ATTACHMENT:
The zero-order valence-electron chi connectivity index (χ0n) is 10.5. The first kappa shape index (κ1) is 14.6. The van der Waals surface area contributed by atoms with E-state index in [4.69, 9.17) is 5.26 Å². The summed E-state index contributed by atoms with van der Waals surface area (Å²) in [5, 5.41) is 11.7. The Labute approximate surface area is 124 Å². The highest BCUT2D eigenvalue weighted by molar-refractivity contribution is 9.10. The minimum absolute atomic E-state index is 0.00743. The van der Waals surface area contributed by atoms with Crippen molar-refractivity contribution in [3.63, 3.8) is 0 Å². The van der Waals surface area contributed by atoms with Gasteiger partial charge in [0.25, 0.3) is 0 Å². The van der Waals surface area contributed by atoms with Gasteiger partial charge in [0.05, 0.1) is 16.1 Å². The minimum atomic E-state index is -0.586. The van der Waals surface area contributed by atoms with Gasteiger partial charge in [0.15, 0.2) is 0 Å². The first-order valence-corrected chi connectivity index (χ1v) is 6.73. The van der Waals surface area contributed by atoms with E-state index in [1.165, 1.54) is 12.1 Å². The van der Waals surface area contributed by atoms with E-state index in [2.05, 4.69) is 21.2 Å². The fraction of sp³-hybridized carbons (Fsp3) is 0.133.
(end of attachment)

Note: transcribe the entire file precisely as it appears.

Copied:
The zero-order valence-electron chi connectivity index (χ0n) is 10.5. The first kappa shape index (κ1) is 14.6. The van der Waals surface area contributed by atoms with E-state index in [4.69, 9.17) is 5.26 Å². The summed E-state index contributed by atoms with van der Waals surface area (Å²) in [5, 5.41) is 11.7. The Labute approximate surface area is 124 Å². The highest BCUT2D eigenvalue weighted by molar-refractivity contribution is 9.10. The minimum absolute atomic E-state index is 0.00743. The van der Waals surface area contributed by atoms with Crippen molar-refractivity contribution in [3.63, 3.8) is 0 Å². The van der Waals surface area contributed by atoms with Gasteiger partial charge in [0.25, 0.3) is 0 Å². The van der Waals surface area contributed by atoms with Gasteiger partial charge in [0.05, 0.1) is 16.1 Å². The minimum atomic E-state index is -0.586. The van der Waals surface area contributed by atoms with Gasteiger partial charge in [0.15, 0.2) is 0 Å². The first-order valence-corrected chi connectivity index (χ1v) is 6.73. The van der Waals surface area contributed by atoms with E-state index in [1.165, 1.54) is 12.1 Å². The van der Waals surface area contributed by atoms with E-state index in [2.05, 4.69) is 21.2 Å². The fraction of sp³-hybridized carbons (Fsp3) is 0.133.